T. Michael Ruddy
The term "neutralism" is not new to the lexicon of international relations, but in the Cold War world, divided into two competing blocs, this word assumed new meaning. For its first century and a half as a nation, the United States, under the guise of isolationism, practiced its own form of neutralism, shunning political and military involvement with the European powers and invoking its neutrality according to international law in wartime. The appeal of neutrality persisted into the 1930s, as the United States anticipated possible involvement in World War II. But those were different times. There was no Cold War, and the United States was not a superpower. While America's earlier neutralism bore a resemblance to the Cold War variety, some important distinctions set the two apart.
The Cold War, defined not only in terms of a political rivalry between the United States and Soviet Union but also in terms of a conflict between Soviet communism and Western democratic capitalism, provided the context for this new form of neutralism. This ideological rivalry dated to the time of the 1917 Russian Revolution, but during World War II, the United States and the Soviet Union put aside their ideological differences and joined in a common cause to defeat Hitler. In the aftermath of that conflict, the animosity soon resurfaced as disputes over the postwar settlement escalated. The two powers ultimately abandoned cooperation and turned to consolidating control within their respective spheres. By 1947, containment defined America's postwar policy toward the Soviet Union. The North Atlantic Treaty (1949), an alliance intended to thwart Soviet aggression, institutionalized this containment and defined the western bloc. Meanwhile, the Soviet Union was consolidating its control over the eastern bloc.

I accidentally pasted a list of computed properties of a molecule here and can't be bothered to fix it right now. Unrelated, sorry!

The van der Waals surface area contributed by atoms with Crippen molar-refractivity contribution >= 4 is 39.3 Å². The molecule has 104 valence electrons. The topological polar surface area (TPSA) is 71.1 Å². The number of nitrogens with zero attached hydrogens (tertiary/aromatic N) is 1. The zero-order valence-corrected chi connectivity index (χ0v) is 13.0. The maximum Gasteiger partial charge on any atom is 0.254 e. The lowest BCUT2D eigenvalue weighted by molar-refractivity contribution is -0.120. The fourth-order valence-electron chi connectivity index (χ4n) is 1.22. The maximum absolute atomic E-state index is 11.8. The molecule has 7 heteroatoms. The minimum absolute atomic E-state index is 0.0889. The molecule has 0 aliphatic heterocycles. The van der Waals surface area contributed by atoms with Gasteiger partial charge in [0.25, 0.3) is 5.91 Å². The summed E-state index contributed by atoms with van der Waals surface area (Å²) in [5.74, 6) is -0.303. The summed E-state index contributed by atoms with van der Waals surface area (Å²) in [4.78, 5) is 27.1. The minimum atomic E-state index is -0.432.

Not all European states, however, presumed that their national interests would be served by associating with this alliance system. Sweden, situated on Europe's strategically important northern flank, and Austria, bordering the Soviet bloc, are notable examples. To them, neutralism had a definite appeal. Their decision to assume an independent position created complications for U.S. foreign relations. Policymakers in Washington particularly worried that neutralism might tempt America's allies and erode the solidarity of the Atlantic alliance.
Compounding their apprehension were developments in the Third World. As the former European colonial empires slowly crumbled, many newly independent states opted for nonalignment, often with the intention of exploiting the Soviet-American rivalry to secure economic assistance from both sides. The 1955 gathering of twenty-nine nonaligned nations at Bandung, Indonesia, combined with a concerted effort by the Soviet Union to curry favor with these states, underlined the necessity for the United States to follow a well-considered approach to neutralism.